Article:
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From all accounts it appears that the world is in the early stages of a major leg up in food prices. The major macroeconomic trend will likely drive economic policy and the investment outlook for years to come. Although mainstream pundits like to focus on cyclical drivers like the weather, the real force behind the move is secular. The U.S. is leading the world in a pandemic of monetary inflation that is helping to cause commodity prices, food in particular, to skyrocket across the globe.
The Federal Reserve's monetary excess is currently being magnified by China's misguided currency peg policy. As the United States debases its currency through excess printing, China must follow suit. In order to maintain a consistent relative valuation, China must adopt the monetary policy of the United States.
Just last week, China announced that in the 4th Quarter 2010 its foreign currency reserves leapt by $199 billion to $2.85 trillion. The increase was much larger than economists expected, and suggests that China is printing as much as $2 billion worth of RMB per day in order to buy dollars to maintain the peg. The big problem is that China, with a booming economy, is adopting a monetary policy of an economy that is contracting. This is the perfect recipe for inflation.
And it's not just China that is enforcing a currency peg. Many other countries intervene in the forex market when they feel their currency has risen too high against the greenback.
For example, the Chilean currency gained 17% in value against the USD in just 7 months during 2010. The surging currency underscored the country's status as an emerging markets success story. But that condition abruptly ended last week when Chile's central bank pledged to intervene in the local currency market by increasing foreign currency reserves by $12 billion in 2011. After the announcement, the currency predictably dropped against the dollar and caused a major sell-off in Chilean equities.
The specious idea behind this action is that foreign governments believe that by keeping their currencies cheap they can bolster exports and maintain a strong economy. But a rising currency does not necessarily restrain exports. If those countries currently committed to pegs were to reverse course, their problems with local inflation could diminish. And those lower prices could offset to a certain degree the decreasing purchasing power experienced by the importers of those countries' domestic goods.
However many countries fail to understand this basic economic concept and fail to see the forest for the trees. By stubbornly clinging to the belief that a rising currency is bad for the economy, world economic leaders are helping to unleash a wave of inflation.
Typically, food prices are more volatile than prices for finished goods. It is there that this new wave of inflation is first manifested. Unfortunately, this means that the poorer people around the world, who pay a higher percentage of their income for food, will bear the brunt of the pain. A quick look at some alarming movements in food prices should give you a sense of how bad things are getting:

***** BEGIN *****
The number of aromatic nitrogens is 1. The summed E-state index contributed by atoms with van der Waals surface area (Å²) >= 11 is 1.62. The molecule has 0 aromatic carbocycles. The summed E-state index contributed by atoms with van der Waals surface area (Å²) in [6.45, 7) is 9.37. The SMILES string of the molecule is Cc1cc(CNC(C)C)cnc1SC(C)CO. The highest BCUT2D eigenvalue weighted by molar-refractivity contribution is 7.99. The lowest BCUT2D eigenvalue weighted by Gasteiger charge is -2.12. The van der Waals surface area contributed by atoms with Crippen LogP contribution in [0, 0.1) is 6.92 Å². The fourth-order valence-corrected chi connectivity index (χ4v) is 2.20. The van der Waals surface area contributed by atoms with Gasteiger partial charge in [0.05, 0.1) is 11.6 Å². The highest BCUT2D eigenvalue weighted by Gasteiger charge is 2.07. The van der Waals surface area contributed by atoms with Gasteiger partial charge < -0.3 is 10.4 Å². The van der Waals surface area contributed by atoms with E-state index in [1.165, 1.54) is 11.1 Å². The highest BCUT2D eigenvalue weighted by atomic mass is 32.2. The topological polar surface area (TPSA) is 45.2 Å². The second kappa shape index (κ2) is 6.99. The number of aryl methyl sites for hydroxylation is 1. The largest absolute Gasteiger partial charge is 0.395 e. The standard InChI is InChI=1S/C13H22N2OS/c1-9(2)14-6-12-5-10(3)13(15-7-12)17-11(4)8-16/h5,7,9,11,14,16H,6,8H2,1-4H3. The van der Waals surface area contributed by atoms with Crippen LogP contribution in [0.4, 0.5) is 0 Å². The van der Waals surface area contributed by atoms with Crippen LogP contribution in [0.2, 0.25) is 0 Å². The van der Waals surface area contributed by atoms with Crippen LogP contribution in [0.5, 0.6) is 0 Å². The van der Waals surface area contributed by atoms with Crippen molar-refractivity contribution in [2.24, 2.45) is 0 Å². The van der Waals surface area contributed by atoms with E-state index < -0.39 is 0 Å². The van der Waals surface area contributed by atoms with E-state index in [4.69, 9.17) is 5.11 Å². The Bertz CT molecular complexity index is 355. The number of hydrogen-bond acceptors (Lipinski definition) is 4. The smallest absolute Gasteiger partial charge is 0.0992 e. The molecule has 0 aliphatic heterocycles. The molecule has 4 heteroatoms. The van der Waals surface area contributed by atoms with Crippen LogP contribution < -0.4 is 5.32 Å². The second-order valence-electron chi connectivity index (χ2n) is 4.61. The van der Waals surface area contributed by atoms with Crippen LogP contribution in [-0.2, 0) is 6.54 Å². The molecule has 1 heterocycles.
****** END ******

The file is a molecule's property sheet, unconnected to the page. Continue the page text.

- Sugar was up 25% in 2010.
- Corn and wheat were up 53% and 49% respectively in 2010.
- Soybeans were up 28% in 2010.
- In December, the U.N.'s Food Price Index, which covers dairy products, meat, sugar, cereals and oilseeds, jumped an alarming 4.2% from the previous month. In so doing the Index passed the previous peak set in June 2008.
- India's food price inflation rose to a one-year high of more than 18% according to data released in early January. Rising food and energy prices in India have convinced many analysts that the Indian central bank will raise rates later this month.
- In China, food prices rose 11.7% from January to November 2010. In response, several cities have implemented direct controls to limit food price increases and the central government has vowed to eliminate speculation in the country's commodities markets.
Of course, global currency depreciation has also caused other commodity prices to rise. Food production is extremely energy intensive, and $90 per barrel oil has helped push food prices to new all-time highs.
The surging cost of fertilizer, driven in large part by U.S. ethanol policy, is also adding another driver to rising food costs. According to the EPA, ethanol sales in the United States are expected to rise to 13.9 billion gallons in 2011 from 12.95 billion gallons in 2010. The agency is requiring that renewable sources account for at least 8 percent of motor fuels sold in 2011. Congress is requiring that U.S. annual ethanol production increase to 36 billion gallons by 2022. With nearly 40 percent of the U.S. corn crop currently diverted to ethanol, the demand for fertilizer is likely to increase substantially.
Prices are already on the move. Mosaic, one of the country's largest fertilizer corporations, sold diammonium phosphate for $461 a metric ton in the fourth quarter, up 61 percent from a year earlier.